Bangalore, June 6: A court here today reserved orders on the anticipatory bail applications of former Karnataka chief minister B S Yeddyurappa and his family members apprehending arrest in the illegal mining case registered by the CBI against them.
CBI judge D R Venkat Sudarshan reserved orders on the pleas of Yeddyurappa, his sons B Y Raghavendra and B Y Vijendra and son-in-law R N Sohan Kumar after conclusion of arguments by CBI counsel Ashok Bhan and senior counsel Ashok Haranahally for the former chief minister.
The CBI has registered an FIR against Yeddyurappa and others after the Supreme Court on May 11 directed it to probe charges of granting undue favours to firms involved in illegal mining in lieu of donations to a charitable trust run by his kin.
Subsequently, the CBI held raids at the residential and other premises of Yeddyurappa and others. Bhan, quoting case diaries placed before the court, submitted Rs 20 crore was transferred by Jindal Steel Works (JSW) to Prerana Educational and Social Trust, run by Yeddyurappa's sons.
This was subsequently transferred to Vivekananda Trust, of which Yeddyurappa is a trustee.
The CBI, he said, was probing charges of conspiracy cheating, corruption and violation of Karnataka Land (Restriction on Transfer)Act, 1991, registered against Yeddyurappa, his sons, son-in-law, JSW and others on a directive by the Supreme Court.
Bhan further submitted that after Yeddyurappa demitted office as Chief Minister and prior to his tenure, no contribution was made to the Prerana Trust. “The donations are quid pro quo for Jindal,” he submitted.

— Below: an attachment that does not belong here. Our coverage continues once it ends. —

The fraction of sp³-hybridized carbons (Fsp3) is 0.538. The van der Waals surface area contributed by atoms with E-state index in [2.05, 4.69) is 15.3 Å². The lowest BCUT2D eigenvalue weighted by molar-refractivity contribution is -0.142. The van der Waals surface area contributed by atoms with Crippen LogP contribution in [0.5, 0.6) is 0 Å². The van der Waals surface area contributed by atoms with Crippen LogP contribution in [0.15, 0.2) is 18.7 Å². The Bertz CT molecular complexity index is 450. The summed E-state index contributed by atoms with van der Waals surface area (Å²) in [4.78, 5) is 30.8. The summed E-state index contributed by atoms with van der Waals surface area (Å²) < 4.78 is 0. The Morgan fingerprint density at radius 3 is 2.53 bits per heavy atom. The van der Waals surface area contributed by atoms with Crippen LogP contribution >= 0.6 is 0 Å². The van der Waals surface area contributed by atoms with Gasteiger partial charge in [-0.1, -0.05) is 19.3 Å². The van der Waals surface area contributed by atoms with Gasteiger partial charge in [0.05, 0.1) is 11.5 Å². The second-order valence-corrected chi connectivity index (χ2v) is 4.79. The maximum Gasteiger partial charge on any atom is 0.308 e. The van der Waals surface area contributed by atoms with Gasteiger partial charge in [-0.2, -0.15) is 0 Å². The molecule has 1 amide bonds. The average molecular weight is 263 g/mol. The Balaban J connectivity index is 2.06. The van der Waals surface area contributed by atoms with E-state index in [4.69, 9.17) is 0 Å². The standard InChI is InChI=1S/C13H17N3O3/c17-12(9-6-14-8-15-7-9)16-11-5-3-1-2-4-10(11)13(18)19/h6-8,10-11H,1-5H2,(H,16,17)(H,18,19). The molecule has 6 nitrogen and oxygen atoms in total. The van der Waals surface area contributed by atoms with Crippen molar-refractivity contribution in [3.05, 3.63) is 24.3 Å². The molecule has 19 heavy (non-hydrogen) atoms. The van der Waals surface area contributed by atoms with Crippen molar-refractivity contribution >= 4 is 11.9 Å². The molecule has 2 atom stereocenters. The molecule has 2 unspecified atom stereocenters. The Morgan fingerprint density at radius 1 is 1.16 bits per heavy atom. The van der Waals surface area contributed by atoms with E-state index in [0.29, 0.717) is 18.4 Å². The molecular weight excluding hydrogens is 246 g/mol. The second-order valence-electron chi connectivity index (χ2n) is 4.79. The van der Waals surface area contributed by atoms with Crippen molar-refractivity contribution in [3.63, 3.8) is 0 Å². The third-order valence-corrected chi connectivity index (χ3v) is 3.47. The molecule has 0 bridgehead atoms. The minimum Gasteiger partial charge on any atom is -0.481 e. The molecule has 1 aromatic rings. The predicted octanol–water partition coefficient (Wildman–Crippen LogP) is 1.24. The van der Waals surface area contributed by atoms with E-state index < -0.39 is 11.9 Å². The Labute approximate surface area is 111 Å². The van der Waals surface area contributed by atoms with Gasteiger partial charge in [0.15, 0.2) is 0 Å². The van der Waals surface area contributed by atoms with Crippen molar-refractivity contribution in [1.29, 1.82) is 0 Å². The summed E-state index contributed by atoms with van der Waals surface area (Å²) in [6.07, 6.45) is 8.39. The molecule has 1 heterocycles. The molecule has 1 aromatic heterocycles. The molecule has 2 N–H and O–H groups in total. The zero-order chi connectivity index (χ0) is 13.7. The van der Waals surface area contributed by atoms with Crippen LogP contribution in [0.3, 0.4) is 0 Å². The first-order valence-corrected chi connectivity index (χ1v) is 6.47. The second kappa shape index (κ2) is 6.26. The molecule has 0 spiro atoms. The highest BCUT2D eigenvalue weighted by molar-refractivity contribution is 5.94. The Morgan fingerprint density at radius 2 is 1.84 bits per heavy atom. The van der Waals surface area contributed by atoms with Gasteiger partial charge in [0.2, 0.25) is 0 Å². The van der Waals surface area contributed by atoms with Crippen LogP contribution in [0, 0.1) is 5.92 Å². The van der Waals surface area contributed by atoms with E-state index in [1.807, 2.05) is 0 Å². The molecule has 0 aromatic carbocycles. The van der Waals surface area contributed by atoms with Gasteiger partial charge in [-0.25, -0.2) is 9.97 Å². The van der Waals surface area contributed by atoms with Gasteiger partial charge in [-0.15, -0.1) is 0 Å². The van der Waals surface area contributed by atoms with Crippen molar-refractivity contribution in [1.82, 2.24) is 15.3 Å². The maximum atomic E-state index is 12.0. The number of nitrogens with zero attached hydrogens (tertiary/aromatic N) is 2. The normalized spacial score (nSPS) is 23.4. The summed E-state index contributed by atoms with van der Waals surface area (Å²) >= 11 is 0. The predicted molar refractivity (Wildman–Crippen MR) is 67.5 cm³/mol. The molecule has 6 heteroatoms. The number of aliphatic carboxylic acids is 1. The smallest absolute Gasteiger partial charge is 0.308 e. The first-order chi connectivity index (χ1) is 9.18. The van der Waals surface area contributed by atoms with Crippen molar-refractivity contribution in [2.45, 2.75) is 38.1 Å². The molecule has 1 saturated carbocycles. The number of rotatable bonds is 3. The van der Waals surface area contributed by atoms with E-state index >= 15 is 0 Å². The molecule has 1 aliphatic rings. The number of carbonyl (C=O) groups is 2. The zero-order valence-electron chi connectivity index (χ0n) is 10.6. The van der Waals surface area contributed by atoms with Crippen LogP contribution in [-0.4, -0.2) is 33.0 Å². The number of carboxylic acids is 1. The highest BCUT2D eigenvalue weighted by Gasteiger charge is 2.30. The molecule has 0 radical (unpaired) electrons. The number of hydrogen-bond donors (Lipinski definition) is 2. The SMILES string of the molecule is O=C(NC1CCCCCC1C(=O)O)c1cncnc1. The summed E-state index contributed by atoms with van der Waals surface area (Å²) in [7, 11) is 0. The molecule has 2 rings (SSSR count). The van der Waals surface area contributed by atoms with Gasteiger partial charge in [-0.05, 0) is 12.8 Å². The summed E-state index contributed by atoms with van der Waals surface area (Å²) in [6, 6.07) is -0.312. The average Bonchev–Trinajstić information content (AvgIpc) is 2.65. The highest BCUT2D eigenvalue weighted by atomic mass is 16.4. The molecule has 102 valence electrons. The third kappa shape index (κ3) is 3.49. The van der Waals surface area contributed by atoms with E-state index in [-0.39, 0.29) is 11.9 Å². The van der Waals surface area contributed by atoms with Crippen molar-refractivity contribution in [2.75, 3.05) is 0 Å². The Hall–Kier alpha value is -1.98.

The Supreme Court direction to the CBI to probe the case was the “bedrock” on which this probe had been initiated and as per Article 141 and 144 of the Constitution, all subordinate courts must assist the Supreme Court, Bhan stated.
He also said outstanding dues amounting to Rs 917 crore which had to be collected from various mining firms and paid to the government-run Mysore Minerals Limited (MML), was not collected.
Bhan submitted that 1.20 acres of land was denotified by the government and later sold by Yeddyurappa's family members to South West Mining Company for pecuniary gain.
The whole process of denotification and sale of the land involved “forgery and falsification (of documents) and there is it is necessary that CBI further investigate the matter.
Haranahally, a former Advocate General, submitted that there was nothing wrong in donations to a Trust which was set up public welfare and the “trustees are not direct beneficiaries of donations to the Trust”.
He also submitted that denotification and sale of the said land was authorised by the Bangalore Development Authority and was legal.